Youth Health Mental Health Crisis

Young people are at the forefront of a mental health crisis. Psychologists across the country are responding with innovative solutions.

Youth with mental health disorders often experience difficulties at home, school, and in their communities. These challenges can strain family relationships and lead to isolation. Some may even engage in high-risk behaviors, such as drug use or suicidal thoughts.


Many young people feel sad or moody sometimes and this can be a normal part of growing up. But if their feelings are lasting for weeks or months and interfere with everyday life, it could be depression. It is important to get help for this as it can have serious effects, including suicide.

Depression in adolescence is highly prevalent, with a 1 year prevalence rate exceeding 4% globally. It causes substantial present and future morbidity and is a major risk factor for suicide, which is the second-to-third leading cause of death in this age group.

Most treatments for depression have been developed in adults and are not always effective with adolescents. However, several studies of youth mental health have found that some specific types of talking therapy appear to be more effective than others – for example, CBT (cognitive behavioural therapy). This is often combined with antidepressant medication, especially fluoxetine.


Teens can feel anxiety from a variety of reasons. They are often under pressure to excel socially, academically and in extracurricular activities. They also live in a world that is often anxious, with mass shootings and political unrest.

While some anxiety is normal, it becomes a concern when it persists for weeks or months and interferes with daily life. Symptoms can include feeling irritable, keyed up or on edge; restlessness or being easily fatigued; difficulty concentrating or thinking straight; and a need for constant reassurance.

If you think your child may have anxiety, it’s a good idea to talk to their GP. Depending on the severity, they may refer them to a specialist children and young people mental health service (CYPMHS). There are a range of treatments available including psychotherapy and complementary health techniques.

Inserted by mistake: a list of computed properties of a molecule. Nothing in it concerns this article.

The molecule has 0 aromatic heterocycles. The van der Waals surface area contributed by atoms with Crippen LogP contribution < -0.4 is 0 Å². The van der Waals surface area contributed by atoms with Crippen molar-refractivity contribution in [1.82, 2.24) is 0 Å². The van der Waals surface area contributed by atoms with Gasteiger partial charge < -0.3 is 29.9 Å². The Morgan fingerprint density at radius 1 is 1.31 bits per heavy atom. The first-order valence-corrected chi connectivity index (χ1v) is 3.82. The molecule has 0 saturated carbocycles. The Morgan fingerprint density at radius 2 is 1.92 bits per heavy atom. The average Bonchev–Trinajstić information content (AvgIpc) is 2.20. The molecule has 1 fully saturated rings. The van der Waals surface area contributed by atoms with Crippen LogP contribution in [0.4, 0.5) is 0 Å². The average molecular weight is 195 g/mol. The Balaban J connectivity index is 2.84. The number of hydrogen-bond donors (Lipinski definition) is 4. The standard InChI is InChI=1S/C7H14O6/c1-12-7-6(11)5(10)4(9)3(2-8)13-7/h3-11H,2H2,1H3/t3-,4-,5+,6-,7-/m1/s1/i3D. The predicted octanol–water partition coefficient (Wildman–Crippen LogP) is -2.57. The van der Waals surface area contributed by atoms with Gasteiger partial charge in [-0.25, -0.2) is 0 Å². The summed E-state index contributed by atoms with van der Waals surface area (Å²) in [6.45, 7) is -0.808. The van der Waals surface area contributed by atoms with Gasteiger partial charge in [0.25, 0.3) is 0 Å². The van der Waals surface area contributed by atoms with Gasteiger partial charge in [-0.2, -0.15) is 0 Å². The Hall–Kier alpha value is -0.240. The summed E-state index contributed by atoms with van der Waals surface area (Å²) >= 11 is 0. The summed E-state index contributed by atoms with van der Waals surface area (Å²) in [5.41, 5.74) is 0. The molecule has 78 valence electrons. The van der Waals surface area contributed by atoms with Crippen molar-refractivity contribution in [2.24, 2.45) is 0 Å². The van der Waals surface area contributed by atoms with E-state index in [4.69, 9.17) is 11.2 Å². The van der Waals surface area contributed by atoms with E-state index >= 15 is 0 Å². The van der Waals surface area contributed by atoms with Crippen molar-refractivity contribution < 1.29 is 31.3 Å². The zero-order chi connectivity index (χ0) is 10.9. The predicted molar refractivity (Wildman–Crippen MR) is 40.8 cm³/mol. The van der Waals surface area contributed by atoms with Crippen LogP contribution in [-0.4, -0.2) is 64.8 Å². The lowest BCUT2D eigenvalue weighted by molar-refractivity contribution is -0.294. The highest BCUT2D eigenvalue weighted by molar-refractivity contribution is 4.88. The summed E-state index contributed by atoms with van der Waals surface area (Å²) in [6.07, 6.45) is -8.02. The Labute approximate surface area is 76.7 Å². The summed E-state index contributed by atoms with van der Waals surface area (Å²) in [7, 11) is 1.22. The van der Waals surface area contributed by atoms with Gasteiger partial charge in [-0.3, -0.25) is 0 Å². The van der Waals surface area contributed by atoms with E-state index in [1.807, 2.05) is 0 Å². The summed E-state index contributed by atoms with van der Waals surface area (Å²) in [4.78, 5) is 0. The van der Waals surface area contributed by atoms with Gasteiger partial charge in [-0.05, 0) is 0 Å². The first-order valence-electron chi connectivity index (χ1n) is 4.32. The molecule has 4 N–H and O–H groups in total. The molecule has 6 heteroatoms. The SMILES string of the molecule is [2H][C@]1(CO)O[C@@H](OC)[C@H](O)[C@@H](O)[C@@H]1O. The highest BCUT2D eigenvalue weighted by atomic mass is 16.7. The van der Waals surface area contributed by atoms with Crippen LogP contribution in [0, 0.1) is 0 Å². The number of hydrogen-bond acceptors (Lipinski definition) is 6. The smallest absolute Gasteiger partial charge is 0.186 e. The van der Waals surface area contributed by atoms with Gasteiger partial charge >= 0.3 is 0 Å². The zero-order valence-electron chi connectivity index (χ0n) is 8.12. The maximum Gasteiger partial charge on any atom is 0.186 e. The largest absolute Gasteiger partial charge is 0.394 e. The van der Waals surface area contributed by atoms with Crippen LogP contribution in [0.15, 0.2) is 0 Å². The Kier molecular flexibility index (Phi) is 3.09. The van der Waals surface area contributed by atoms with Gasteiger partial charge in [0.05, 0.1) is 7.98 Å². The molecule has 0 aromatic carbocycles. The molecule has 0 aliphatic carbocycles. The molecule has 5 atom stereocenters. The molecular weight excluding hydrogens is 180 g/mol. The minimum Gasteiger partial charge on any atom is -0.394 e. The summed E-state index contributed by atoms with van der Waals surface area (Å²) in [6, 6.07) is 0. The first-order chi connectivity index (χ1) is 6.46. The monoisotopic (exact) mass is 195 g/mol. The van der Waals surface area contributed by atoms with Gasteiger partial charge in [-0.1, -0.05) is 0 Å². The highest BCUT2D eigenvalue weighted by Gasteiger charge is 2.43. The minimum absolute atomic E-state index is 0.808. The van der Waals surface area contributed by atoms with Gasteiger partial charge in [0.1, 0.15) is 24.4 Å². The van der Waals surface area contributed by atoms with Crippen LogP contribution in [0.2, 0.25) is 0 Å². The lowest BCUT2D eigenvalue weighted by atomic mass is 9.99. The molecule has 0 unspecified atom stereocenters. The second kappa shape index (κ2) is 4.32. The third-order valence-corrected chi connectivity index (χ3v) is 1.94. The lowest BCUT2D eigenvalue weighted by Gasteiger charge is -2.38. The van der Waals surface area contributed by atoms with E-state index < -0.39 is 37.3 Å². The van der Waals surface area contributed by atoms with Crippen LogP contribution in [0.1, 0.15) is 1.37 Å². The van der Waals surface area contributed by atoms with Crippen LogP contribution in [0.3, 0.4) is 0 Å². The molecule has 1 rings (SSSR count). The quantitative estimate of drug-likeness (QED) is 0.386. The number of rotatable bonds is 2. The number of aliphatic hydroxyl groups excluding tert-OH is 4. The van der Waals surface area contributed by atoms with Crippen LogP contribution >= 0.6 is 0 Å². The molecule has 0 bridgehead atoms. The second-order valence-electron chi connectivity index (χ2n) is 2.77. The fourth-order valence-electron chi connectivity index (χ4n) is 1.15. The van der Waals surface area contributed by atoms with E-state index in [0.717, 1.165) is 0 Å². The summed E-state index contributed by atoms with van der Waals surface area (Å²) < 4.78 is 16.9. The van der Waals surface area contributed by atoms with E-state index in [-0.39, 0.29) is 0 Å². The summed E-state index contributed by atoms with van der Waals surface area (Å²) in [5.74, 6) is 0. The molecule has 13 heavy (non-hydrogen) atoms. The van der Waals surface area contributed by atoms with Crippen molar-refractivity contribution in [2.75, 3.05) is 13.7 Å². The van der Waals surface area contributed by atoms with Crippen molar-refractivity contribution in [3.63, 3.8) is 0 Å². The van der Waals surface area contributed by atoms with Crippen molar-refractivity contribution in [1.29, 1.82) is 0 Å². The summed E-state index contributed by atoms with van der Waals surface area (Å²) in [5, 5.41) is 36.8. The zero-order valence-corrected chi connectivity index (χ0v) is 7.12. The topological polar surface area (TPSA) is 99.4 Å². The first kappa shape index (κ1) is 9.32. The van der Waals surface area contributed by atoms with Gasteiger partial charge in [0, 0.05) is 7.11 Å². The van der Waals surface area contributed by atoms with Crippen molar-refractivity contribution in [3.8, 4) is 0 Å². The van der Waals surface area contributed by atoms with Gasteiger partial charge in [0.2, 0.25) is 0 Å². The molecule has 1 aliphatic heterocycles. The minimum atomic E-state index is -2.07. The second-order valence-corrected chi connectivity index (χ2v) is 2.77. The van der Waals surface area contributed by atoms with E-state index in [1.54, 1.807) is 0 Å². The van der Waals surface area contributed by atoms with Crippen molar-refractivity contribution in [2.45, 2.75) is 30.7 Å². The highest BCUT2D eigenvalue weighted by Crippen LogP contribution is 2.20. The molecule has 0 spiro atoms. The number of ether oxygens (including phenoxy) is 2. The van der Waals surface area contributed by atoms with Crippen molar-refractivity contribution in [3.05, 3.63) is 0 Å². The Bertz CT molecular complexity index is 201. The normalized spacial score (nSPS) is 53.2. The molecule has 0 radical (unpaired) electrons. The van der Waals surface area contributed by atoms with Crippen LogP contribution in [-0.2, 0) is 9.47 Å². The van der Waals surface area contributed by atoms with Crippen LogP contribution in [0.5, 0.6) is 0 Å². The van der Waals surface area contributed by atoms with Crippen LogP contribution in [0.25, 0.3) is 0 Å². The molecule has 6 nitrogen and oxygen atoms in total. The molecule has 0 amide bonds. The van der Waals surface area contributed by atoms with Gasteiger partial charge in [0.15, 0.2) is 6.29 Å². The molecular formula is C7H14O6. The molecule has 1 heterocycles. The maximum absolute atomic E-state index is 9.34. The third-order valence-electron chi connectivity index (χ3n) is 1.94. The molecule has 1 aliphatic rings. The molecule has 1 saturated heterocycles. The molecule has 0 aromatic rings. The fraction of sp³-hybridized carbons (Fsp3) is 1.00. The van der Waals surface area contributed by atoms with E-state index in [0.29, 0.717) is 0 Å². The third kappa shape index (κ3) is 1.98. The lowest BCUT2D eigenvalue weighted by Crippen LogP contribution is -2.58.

Attention Deficit Hyperactivity Disorder (ADHD)

In kids with ADHD, hyperactivity is often a major symptom. They can’t sit still and constantly fidget or make noises. They may also be unable to follow directions or finish school work.

To be diagnosed with ADHD, your child’s provider must identify six or more symptoms and see that they significantly impair their functioning at home, school, work or social situations. Providers use standardized psychiatric assessments and questionnaires with rating scales to help them assess ADHD symptoms.

Medications can reduce the hyperactivity and impulsivity associated with ADHD. Two types of medication are available: central nervous system stimulants and nonstimulant medications. Behavior therapy helps kids learn healthier ways to manage their energy and develop self-control. It can also improve parent-child relationships and reduce negative behaviors and arguments.

Bipolar Disorder

Many people who have bipolar disorder experience alternating periods of high energy and agitation — known as mania — and low moods, or depression. Mood changes usually affect a person’s day-to-day functioning and can interfere with work, school and relationships. Symptoms typically appear before age 20 and can be present in both men and women.

During a manic episode, teens may seem very happy for no apparent reason, think and speak quickly, feel agitated or irritable and require little sleep. They might have delusions or false beliefs (hallucinations) or behave impulsively and dangerously.

Teens with bipolar disorder can benefit from treatment that includes medication to stabilize their moods and psychotherapy. Family-focused therapy gets the entire family involved in lowering stress and supporting good communication, while cognitive behavioral therapy focuses on changing negative patterns of thinking. Interpersonal and social rhythm therapy, which helps a teen set regular sleep and activity schedules, has also been shown to help manage bipolar disorder.


Suicide can be prevented by addressing underlying issues such as depression and substance misuse. It can also be prevented by encouraging youths to get help if they are having suicidal thoughts or attempting suicide.

Many suicides in young people involve a combination of factors, including mental disorders, family history of suicide and specific personality characteristics. Risk factors can include traumatic life events such as abuse, death, divorce and conflict with significant family figures. Conflict and poor communication within families have been found to be related to youth suicides.

The rate of teen suicide has been rising since the 1980s and continues to be higher than rates in older age groups. Boys commit suicide at 3-4 times the rate of girls. This may be a result of more aggressive and impulsive behavior, but also due to differences in how they react to stressors and the availability of lethal means of suicide.